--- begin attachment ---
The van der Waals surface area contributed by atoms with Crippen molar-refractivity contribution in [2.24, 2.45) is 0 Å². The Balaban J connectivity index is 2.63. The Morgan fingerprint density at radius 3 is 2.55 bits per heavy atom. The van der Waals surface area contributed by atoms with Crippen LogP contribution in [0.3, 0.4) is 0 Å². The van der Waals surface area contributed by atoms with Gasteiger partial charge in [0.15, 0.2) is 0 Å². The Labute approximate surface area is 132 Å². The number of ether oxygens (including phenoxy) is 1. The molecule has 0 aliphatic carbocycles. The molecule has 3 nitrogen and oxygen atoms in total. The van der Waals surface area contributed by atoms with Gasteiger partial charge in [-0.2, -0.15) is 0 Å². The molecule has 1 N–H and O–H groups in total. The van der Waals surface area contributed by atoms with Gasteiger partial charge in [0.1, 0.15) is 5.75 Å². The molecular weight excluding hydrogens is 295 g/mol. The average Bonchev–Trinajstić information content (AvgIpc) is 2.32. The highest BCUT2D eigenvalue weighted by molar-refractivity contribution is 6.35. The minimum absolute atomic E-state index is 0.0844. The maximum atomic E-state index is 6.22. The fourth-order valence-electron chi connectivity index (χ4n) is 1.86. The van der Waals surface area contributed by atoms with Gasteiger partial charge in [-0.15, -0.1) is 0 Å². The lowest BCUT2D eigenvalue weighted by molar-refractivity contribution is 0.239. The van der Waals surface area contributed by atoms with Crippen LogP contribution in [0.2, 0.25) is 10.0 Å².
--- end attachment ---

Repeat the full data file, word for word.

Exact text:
The van der Waals surface area contributed by atoms with Crippen molar-refractivity contribution in [2.24, 2.45) is 0 Å². The Balaban J connectivity index is 2.63. The Morgan fingerprint density at radius 3 is 2.55 bits per heavy atom. The van der Waals surface area contributed by atoms with Crippen LogP contribution in [0.3, 0.4) is 0 Å². The van der Waals surface area contributed by atoms with Gasteiger partial charge in [0.15, 0.2) is 0 Å². The Labute approximate surface area is 132 Å². The number of ether oxygens (including phenoxy) is 1. The molecule has 0 aliphatic carbocycles. The molecule has 3 nitrogen and oxygen atoms in total. The van der Waals surface area contributed by atoms with Gasteiger partial charge in [-0.2, -0.15) is 0 Å². The molecule has 1 N–H and O–H groups in total. The van der Waals surface area contributed by atoms with Gasteiger partial charge in [0.1, 0.15) is 5.75 Å². The molecular weight excluding hydrogens is 295 g/mol. The average Bonchev–Trinajstić information content (AvgIpc) is 2.32. The highest BCUT2D eigenvalue weighted by molar-refractivity contribution is 6.35. The minimum absolute atomic E-state index is 0.0844. The maximum atomic E-state index is 6.22. The fourth-order valence-electron chi connectivity index (χ4n) is 1.86. The van der Waals surface area contributed by atoms with Gasteiger partial charge in [-0.15, -0.1) is 0 Å². The lowest BCUT2D eigenvalue weighted by molar-refractivity contribution is 0.239. The van der Waals surface area contributed by atoms with Crippen LogP contribution in [0.2, 0.25) is 10.0 Å².